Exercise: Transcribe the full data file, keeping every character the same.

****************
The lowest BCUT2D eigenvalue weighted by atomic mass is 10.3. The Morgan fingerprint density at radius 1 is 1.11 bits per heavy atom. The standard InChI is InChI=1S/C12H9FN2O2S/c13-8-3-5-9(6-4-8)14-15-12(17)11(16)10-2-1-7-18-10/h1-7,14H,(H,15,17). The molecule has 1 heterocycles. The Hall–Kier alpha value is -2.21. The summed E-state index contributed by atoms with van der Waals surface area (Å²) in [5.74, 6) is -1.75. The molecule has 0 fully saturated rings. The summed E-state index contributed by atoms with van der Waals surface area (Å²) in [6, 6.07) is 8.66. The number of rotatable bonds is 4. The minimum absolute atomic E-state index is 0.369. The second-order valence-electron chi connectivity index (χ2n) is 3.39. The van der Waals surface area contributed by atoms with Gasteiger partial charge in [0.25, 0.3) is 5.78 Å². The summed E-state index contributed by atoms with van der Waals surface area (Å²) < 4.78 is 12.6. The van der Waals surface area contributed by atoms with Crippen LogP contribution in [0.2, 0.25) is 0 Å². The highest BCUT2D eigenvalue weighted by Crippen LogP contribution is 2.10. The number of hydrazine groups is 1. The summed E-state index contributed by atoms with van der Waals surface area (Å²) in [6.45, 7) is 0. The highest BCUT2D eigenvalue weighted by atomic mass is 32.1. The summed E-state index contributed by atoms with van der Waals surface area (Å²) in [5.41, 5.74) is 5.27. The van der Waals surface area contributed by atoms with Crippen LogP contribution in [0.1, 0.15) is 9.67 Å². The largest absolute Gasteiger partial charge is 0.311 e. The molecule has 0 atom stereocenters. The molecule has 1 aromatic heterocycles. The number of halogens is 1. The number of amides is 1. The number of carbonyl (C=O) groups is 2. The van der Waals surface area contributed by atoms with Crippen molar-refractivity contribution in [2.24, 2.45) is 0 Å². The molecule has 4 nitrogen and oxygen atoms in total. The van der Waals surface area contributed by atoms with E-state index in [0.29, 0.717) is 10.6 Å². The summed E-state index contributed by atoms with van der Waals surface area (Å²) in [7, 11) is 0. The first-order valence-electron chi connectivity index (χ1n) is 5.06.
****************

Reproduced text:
The lowest BCUT2D eigenvalue weighted by atomic mass is 10.3. The Morgan fingerprint density at radius 1 is 1.11 bits per heavy atom. The standard InChI is InChI=1S/C12H9FN2O2S/c13-8-3-5-9(6-4-8)14-15-12(17)11(16)10-2-1-7-18-10/h1-7,14H,(H,15,17). The molecule has 1 heterocycles. The Hall–Kier alpha value is -2.21. The summed E-state index contributed by atoms with van der Waals surface area (Å²) in [5.74, 6) is -1.75. The molecule has 0 fully saturated rings. The summed E-state index contributed by atoms with van der Waals surface area (Å²) in [6, 6.07) is 8.66. The number of rotatable bonds is 4. The minimum absolute atomic E-state index is 0.369. The second-order valence-electron chi connectivity index (χ2n) is 3.39. The van der Waals surface area contributed by atoms with Gasteiger partial charge in [0.25, 0.3) is 5.78 Å². The summed E-state index contributed by atoms with van der Waals surface area (Å²) < 4.78 is 12.6. The van der Waals surface area contributed by atoms with Crippen LogP contribution in [0.2, 0.25) is 0 Å². The highest BCUT2D eigenvalue weighted by Crippen LogP contribution is 2.10. The number of hydrazine groups is 1. The summed E-state index contributed by atoms with van der Waals surface area (Å²) in [6.45, 7) is 0. The highest BCUT2D eigenvalue weighted by atomic mass is 32.1. The summed E-state index contributed by atoms with van der Waals surface area (Å²) in [5.41, 5.74) is 5.27. The van der Waals surface area contributed by atoms with Crippen LogP contribution in [0.1, 0.15) is 9.67 Å². The largest absolute Gasteiger partial charge is 0.311 e. The molecule has 0 atom stereocenters. The molecule has 1 aromatic heterocycles. The number of halogens is 1. The number of amides is 1. The number of carbonyl (C=O) groups is 2. The van der Waals surface area contributed by atoms with Crippen molar-refractivity contribution in [2.24, 2.45) is 0 Å². The molecule has 4 nitrogen and oxygen atoms in total. The van der Waals surface area contributed by atoms with E-state index in [0.29, 0.717) is 10.6 Å². The summed E-state index contributed by atoms with van der Waals surface area (Å²) in [7, 11) is 0. The first-order valence-electron chi connectivity index (χ1n) is 5.06.